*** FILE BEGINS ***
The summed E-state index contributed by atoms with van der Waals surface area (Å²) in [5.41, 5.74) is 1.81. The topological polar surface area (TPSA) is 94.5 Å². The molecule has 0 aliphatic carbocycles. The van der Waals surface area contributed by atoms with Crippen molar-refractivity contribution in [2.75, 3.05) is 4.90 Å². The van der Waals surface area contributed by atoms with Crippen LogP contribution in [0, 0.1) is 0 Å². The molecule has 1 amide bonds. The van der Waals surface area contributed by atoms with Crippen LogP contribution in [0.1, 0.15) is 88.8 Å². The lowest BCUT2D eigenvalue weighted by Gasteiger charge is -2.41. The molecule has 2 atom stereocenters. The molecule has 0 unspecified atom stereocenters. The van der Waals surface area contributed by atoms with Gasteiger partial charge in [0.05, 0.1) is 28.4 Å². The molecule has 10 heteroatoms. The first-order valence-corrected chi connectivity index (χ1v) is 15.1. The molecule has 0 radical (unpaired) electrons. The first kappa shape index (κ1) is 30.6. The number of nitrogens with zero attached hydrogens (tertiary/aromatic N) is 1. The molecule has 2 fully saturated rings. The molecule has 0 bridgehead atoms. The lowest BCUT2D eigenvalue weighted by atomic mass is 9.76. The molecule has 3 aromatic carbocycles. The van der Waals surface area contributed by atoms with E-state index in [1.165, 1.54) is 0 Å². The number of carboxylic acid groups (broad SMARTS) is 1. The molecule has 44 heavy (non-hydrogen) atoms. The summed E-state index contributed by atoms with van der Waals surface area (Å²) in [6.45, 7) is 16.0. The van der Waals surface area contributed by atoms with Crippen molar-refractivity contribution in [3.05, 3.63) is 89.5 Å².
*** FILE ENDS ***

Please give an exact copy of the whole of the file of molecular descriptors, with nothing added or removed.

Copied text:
The summed E-state index contributed by atoms with van der Waals surface area (Å²) in [5.41, 5.74) is 1.81. The topological polar surface area (TPSA) is 94.5 Å². The molecule has 0 aliphatic carbocycles. The van der Waals surface area contributed by atoms with Crippen molar-refractivity contribution in [2.75, 3.05) is 4.90 Å². The van der Waals surface area contributed by atoms with Crippen LogP contribution in [0, 0.1) is 0 Å². The molecule has 1 amide bonds. The van der Waals surface area contributed by atoms with Crippen LogP contribution in [0.1, 0.15) is 88.8 Å². The lowest BCUT2D eigenvalue weighted by Gasteiger charge is -2.41. The molecule has 2 atom stereocenters. The molecule has 0 unspecified atom stereocenters. The van der Waals surface area contributed by atoms with Gasteiger partial charge in [0.05, 0.1) is 28.4 Å². The molecule has 10 heteroatoms. The first-order valence-corrected chi connectivity index (χ1v) is 15.1. The molecule has 0 radical (unpaired) electrons. The first kappa shape index (κ1) is 30.6. The number of nitrogens with zero attached hydrogens (tertiary/aromatic N) is 1. The molecule has 2 fully saturated rings. The molecule has 0 bridgehead atoms. The lowest BCUT2D eigenvalue weighted by atomic mass is 9.76. The molecule has 3 aromatic carbocycles. The van der Waals surface area contributed by atoms with E-state index in [1.165, 1.54) is 0 Å². The number of carboxylic acid groups (broad SMARTS) is 1. The molecule has 44 heavy (non-hydrogen) atoms. The summed E-state index contributed by atoms with van der Waals surface area (Å²) in [6.45, 7) is 16.0. The van der Waals surface area contributed by atoms with Crippen molar-refractivity contribution in [3.05, 3.63) is 89.5 Å².